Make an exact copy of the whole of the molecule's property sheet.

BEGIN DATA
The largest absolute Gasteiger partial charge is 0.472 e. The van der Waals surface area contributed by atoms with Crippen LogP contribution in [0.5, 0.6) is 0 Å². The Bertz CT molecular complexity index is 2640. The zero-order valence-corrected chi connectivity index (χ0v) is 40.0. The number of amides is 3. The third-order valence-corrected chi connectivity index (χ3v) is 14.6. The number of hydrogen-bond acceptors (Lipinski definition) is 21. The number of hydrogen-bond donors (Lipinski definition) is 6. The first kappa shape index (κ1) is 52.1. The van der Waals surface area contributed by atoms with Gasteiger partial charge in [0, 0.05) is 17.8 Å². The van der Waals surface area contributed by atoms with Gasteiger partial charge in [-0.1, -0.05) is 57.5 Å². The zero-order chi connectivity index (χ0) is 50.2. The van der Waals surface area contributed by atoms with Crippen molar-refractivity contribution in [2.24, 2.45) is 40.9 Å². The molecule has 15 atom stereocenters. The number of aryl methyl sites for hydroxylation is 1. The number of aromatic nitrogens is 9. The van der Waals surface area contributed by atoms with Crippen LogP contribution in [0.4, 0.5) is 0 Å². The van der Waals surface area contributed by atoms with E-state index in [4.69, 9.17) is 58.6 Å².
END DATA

The largest absolute Gasteiger partial charge is 0.472 e. The van der Waals surface area contributed by atoms with Crippen LogP contribution in [0.5, 0.6) is 0 Å². The Bertz CT molecular complexity index is 2640. The zero-order valence-corrected chi connectivity index (χ0v) is 40.0. The number of amides is 3. The third-order valence-corrected chi connectivity index (χ3v) is 14.6. The number of hydrogen-bond acceptors (Lipinski definition) is 21. The number of hydrogen-bond donors (Lipinski definition) is 6. The first kappa shape index (κ1) is 52.1. The van der Waals surface area contributed by atoms with Gasteiger partial charge in [0, 0.05) is 17.8 Å². The van der Waals surface area contributed by atoms with Gasteiger partial charge in [-0.1, -0.05) is 57.5 Å². The zero-order chi connectivity index (χ0) is 50.2. The van der Waals surface area contributed by atoms with Crippen molar-refractivity contribution in [2.24, 2.45) is 40.9 Å². The molecule has 15 atom stereocenters. The number of aryl methyl sites for hydroxylation is 1. The number of aromatic nitrogens is 9. The van der Waals surface area contributed by atoms with Crippen LogP contribution in [0.4, 0.5) is 0 Å². The van der Waals surface area contributed by atoms with E-state index in [4.69, 9.17) is 58.6 Å².